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It’s Official: NYPD Just Stole Streets by Station Houses

4:13 PM EDT on June 18, 2020

The new face of the NYPD. Photo: Gersh Kuntzman

It’s true: The NYPD simply stole the streets and sidewalks in front of station houses that it has barricaded during the Black Lives Matter protests — commandeering them without asking the city agency that controls such public space, the Department of Transportation.

DOT Commissioner Polly Trottenberg revealed the unauthorized land grab today during Mayor de Blasio’s daily press briefing, in response to a question from Gothamist reporter Jake Offenhartz. 

“NYPD does not come to DOT when they close up streets or sidewalks,” Trottenberg declared when asked if the Mayor’s Office or the DOT had given the NYPD permission to close off the public rights of way. 

Neither she nor the mayor had any answer to Offenhartz’s question as to when or even whether they might order the NYPD to reopen the city streets and sidewalks. “I think would be up to the Mayor to direct them otherwise,” she said.

As Streetsblog has reported, in the weeks since the start of the protests, many precincts around the city have used metal barricades and other obstructions in an attempt to create New Yorker-free cordons around their premises. Not only streets, but at least one public park — Carl Shurz Park in Manhattan, near the dock for the NYC Ferry at 90th Street — has seen such police barricades erected. A Streetsblog investigation counted at least 18 precincts around the city with barricaded streets, including at least one, the 50th Precinct in the Bronx, that had been fortified even before the protests in response to the COVID-19 pandemic, its officers said.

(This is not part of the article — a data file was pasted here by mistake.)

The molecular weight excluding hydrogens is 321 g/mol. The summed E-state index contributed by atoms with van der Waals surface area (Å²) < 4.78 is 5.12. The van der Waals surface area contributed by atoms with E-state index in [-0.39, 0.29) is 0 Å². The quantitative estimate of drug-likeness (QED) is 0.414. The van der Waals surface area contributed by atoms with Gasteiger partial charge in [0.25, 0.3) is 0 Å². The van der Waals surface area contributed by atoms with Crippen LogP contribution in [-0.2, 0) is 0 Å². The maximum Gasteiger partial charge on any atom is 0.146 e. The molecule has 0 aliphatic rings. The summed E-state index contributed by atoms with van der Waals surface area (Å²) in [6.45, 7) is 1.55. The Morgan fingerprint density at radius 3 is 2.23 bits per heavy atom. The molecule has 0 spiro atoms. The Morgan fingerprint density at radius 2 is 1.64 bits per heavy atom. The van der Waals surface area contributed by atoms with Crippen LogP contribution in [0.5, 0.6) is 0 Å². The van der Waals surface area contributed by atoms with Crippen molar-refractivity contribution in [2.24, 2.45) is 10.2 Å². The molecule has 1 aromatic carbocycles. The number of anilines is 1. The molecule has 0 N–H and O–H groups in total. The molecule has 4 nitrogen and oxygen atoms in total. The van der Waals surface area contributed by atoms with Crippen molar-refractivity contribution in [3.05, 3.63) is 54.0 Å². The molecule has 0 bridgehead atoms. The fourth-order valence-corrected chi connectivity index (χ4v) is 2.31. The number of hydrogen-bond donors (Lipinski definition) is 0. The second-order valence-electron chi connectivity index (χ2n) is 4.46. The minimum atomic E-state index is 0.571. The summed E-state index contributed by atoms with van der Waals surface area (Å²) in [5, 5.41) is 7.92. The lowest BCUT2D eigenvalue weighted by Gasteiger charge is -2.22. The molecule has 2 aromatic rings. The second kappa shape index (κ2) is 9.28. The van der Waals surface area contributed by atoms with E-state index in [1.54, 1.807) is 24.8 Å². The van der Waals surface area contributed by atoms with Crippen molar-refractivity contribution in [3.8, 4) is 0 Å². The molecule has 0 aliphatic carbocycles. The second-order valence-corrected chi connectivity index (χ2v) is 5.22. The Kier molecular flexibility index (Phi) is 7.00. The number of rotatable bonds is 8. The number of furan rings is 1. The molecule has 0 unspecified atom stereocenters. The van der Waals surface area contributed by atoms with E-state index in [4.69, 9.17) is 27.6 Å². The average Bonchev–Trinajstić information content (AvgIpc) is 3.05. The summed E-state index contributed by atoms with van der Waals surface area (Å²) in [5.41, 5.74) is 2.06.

The materials used for the barricades have varied: Most precincts employ metal barricades of the kind used for crowd control and to block off parade routes, but vinyl construction barriers and even police SUV cruisers have figured in some set-ups. Whatever the method, the effect is to control the movements of citizens and deny them access not only to public space but also to the station houses that they support with their taxpayer dollars — the antithesis of the mayor's stated goal of fostering "community policing."

At several such fortified locations, police asked residents to show identification in before allowing them to pass through, Gothamist reported. Such fortifications are allowed on an emergency basis for 72 hours, but the precincts must seek authorization for extending them longer than that, some activists have noted. By now, the streets around many precincts have remained barricaded for weeks — despite the fact that the protests have rarely required any police response.  

Mayor de Blasio — as he has in response to other police depredations, such as beatings of protesters — blamed the exigencies of the protests for the NYPD’s wholesale and prolonged militarization of the public space. Nor did he challenge the NYPD’s apparent contention that its precincts remain in danger of attack by a roused populace. The mayor said:

“Again, we were dealing with a host of profound challenges and obviously distinct threats that were made, violent threats that were made that unfortunately, there was a lot of evidence were very real. So the actions taken in the midst of a crisis situation don't reflect what we would do in everyday reality. [Inaudible] of the matter is anytime that we are convinced there's no longer a problem, of course, we want to remove any such barriers, but whether there is a possibility of violence job one is to protect people’s lives and stop violence.”

Streetsblog asked the NYPD for comment and some indication as to when the precincts might return the right of way to the public. We will update this story if the agency replies.

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